‘Welcome to Country’ is a travel guide to Indigenous Australia: a whopping 230 page book by one of Australia’s most important voices for Indigenous Australia.
Accompanied by stunning imagery, the book is written in two parts. The first introduces the reader to Indigenous cultures and the second breaks the country into states and delves into each one’s Indigenous tourism offering.
The introduction to Indigenous cultures couldn’t come at a more pertinent time. With a growing number of people seeking out genuine cultural experiences, it includes an overview of cultures and languages, kinship (or how people are related to eachother), art (including why it is important to establish the authenticity of an artwork), performance, storytelling, a comprehensive list of Indigenous writers and their works, Native Title, the Stolen Generations, NAIDOC Week, business, tourism and cultural awareness, including what to do if your guide is not Indigenous.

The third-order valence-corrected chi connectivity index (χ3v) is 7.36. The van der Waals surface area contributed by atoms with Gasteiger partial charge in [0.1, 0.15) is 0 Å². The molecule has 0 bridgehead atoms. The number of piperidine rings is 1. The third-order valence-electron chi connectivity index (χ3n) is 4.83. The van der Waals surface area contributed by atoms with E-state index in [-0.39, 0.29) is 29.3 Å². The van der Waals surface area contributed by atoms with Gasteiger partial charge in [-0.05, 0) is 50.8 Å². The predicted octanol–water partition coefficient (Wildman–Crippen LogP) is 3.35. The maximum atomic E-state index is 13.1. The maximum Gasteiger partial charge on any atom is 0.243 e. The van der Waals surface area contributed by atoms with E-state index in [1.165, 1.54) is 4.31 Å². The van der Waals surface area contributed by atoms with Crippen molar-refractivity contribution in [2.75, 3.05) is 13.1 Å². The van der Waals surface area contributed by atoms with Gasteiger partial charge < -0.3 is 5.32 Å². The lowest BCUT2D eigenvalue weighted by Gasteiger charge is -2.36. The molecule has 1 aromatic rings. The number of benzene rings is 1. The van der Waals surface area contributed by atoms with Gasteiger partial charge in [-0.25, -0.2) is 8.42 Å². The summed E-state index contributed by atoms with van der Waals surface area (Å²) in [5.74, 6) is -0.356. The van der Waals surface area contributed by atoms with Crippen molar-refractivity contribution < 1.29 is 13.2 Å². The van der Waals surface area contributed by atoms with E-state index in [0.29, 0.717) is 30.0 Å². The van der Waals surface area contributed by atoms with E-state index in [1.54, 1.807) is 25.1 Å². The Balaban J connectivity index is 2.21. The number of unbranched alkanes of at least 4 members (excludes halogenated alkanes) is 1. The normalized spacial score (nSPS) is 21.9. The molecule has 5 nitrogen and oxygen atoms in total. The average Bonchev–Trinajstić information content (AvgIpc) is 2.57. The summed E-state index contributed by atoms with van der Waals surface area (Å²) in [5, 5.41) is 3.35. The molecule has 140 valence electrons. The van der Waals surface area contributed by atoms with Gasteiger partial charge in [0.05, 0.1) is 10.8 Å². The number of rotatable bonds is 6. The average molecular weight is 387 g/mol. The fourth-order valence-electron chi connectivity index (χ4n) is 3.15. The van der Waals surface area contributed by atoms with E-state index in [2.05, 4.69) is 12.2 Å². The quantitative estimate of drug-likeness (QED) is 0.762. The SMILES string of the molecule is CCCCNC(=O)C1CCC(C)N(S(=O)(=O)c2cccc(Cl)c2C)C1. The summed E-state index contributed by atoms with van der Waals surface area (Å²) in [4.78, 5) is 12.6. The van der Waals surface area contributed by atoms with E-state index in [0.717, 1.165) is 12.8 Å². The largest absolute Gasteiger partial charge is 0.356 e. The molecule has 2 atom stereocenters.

It’s telling that this section is Part One and is given so much weight in the book. In honesty, this material should be compulsory reading for anyone travelling around Australia (or consuming stories via their armchair). There are practical tips on when to use names of places and people and when not to, some rules around Language and what is appropriate to say in public and even a list of where to eat some of the best cuisine prepared by Indigenous chefs.
Part two of the book is a hands-on guide for people seeking Indigenous tourism experiences in each Australian state. From festival and music experiences through to national parks, galleries, museums and cultural centres, organised tours and overnight stays, this section reads like a bucket-list for inquisitive tourists who genuinely want to explore Australia’s Indigenous culture and understand why it holds such a significant place in global history.
‘Welcome to Country’ is a practical and beautiful guide to Indigenous Australia, but it should come with a warning: because you’ll have serious FOMO after digesting its contents, and given that some of Australia’s best Indigenous tourism offerings are in remote places you’ll need both a healthy sense of adventure and wallet to tick these places off your bucket-list. All the more reason to add it to your travel guide collection, I reckon.